For 2011, Medicare beneficiaries are seeing some of the biggest changes to the program in years, including:
* amendments to Medicare Advantage plans,
* new supplemental policies, and
* benefit changes in drug coverage.
Medicare open enrollment begins on Nov. 15, 2010. I am providing a post guest blogger by Ross Blair from PlanPrescriber.
Five “Must Do” actions for current Medicare enrollees, newly-eligible Baby Boomers and people who help older beneficiaries choose plans.
1. Pay Attention to the Drug Limitations in Your Plan: Medicare plans offering prescription drug coverage may place limits on how an individual medication is covered. Because these limits are typically set for individual medications, it’s vital not to assume that your drug is covered. Some drugs may only be covered with prior authorization from the health plan representative, step therapy (requiring that your physician must try other less expensive alternative meds first), or in certain doses and quantities (i.e. while 10 milligrams of Lipitor per month is covered, your 100 milligram prescription is not). For more information about drug limitations you can visit a site like PlanPrescriber.
2. Get to know the “Donut Hole”: Affecting over 3 million Medicare beneficiaries each year, the “Donut Hole” occurs when enrollees reach $2,830 in drug costs and must pay 100 percent of their medication costs until their out-of-pocket Rx expenses hit $4,550. These guidelines are for 2010; with health reform, this coverage gap will begin to close every year until it is closed entirely by 2020. Some good news for this year, though: in 2010, under reform, if you reach the Donut Hole, you will receive a one-time $250 rebate check if you are not already receiving Medicare Extra Help. These checks began being mailed to beneficiaries in mid-June 2010.
To help you with the Donut Hole:
· Consider plans offering gap coverage.
· See if your medications have generic alternatives.
· Use mail-order for discounted medications.
· Check out new changes to the donut hole in 2011 at Medicare in their publication “Closing the Prescription Drug Coverage Gap”
3. Check the Formulary Changes to Your Prescription Drug Plan to Ensure Your Medications Are Still Covered: It is very important to check your Medicare Part D Prescription Drug Plan each year because insurers may change what medications are covered and which drugs are not. When enrolling in a Part D plan for the first time, check to make sure the policy covers your medications. In addition, current enrollees should review the new Part D plans because many are available with lower cost sharing, premiums and/or deductibles. Use a Medicare Prescription Drug Plan comparison tool like the one available at PlanPrescriber.com to compare premiums, deductibles, drug coverage, and estimated annual costs. You may be able save hundreds of dollars by switching your drug coverage.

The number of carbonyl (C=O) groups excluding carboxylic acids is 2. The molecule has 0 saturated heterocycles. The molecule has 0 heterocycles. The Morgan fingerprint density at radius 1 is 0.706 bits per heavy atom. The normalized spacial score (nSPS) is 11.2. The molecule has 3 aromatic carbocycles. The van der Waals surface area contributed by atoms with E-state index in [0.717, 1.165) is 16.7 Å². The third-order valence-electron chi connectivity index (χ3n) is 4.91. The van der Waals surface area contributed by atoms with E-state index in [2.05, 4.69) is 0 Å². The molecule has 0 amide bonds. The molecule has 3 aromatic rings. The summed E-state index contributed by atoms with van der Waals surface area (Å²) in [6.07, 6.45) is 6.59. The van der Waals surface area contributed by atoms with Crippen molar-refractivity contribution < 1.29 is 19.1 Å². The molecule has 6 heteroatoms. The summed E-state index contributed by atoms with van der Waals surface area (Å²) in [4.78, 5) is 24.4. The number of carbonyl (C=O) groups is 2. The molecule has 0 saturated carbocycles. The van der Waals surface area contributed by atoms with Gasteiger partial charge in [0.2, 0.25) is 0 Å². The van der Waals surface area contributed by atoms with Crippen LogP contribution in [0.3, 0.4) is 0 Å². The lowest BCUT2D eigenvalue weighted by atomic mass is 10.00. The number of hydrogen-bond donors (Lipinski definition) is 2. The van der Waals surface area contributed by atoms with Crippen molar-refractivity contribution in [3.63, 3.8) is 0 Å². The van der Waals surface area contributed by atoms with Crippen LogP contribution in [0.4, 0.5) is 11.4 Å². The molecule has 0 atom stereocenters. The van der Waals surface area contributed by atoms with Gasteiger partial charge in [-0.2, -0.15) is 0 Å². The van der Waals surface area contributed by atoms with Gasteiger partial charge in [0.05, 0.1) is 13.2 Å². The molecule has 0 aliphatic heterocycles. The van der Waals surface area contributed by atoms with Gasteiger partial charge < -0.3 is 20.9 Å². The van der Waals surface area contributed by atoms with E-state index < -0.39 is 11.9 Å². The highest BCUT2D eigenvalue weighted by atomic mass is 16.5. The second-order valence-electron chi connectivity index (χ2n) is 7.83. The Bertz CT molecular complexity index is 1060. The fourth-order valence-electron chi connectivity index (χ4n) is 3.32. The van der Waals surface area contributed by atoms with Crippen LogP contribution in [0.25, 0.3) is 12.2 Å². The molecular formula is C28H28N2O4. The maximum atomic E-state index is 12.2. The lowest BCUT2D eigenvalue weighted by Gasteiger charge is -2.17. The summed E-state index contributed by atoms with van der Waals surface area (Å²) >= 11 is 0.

4. Consider whether you will require a Medicare Supplement, or Medigap, Plan in early 2011 to balance out your needs. Medigap has its own open enrollment period, beginning the day you turn 65 and lasting six months. Prior to enrollment, decide how much coverage you need and understand how the premium is calculated. To help you, here are a couple tips:
* Evaluate your current health status and your potential health needs in the future, especially if budget is a concern. If you are looking for a more comprehensive plan with lower co-pays and lower coinsurance, it may be more expensive. A plan with basic benefits may give you the coverage and the peace of mind that you need at a lower premium.
* Each insurer decides how to set the premium for its Medigap policies by community rating, issue-age rating or age-attained rating. How the premium is set will affect how much you pay now and in the future.
5. Don’t Get Caught Paying a Medicare Enrollment Period Penalty – It is important to note when you must sign up for Medicare Parts A, B, and D. In some cases, if you do not sign up within the proper time period, you may have to pay a penalty. To avoid paying penalties, take the following steps:
· For Medicare Part A (Hospital), contact Social Security three months before you turn 65, and if you need to sign up for Part A, do so when you first become eligible during the Initial Enrollment Period.
· For Medicare Part B (Medical), don’t forget to sign up during the Initial Enrollment Period.
· For Medicare Part D (Drug), join a Medicare Part D plan when you first become eligible, and do not go more than 63 days in a row without a Medicare drug plan or other creditable coverage.
Hope this is helpful. Please share your thoughts and questions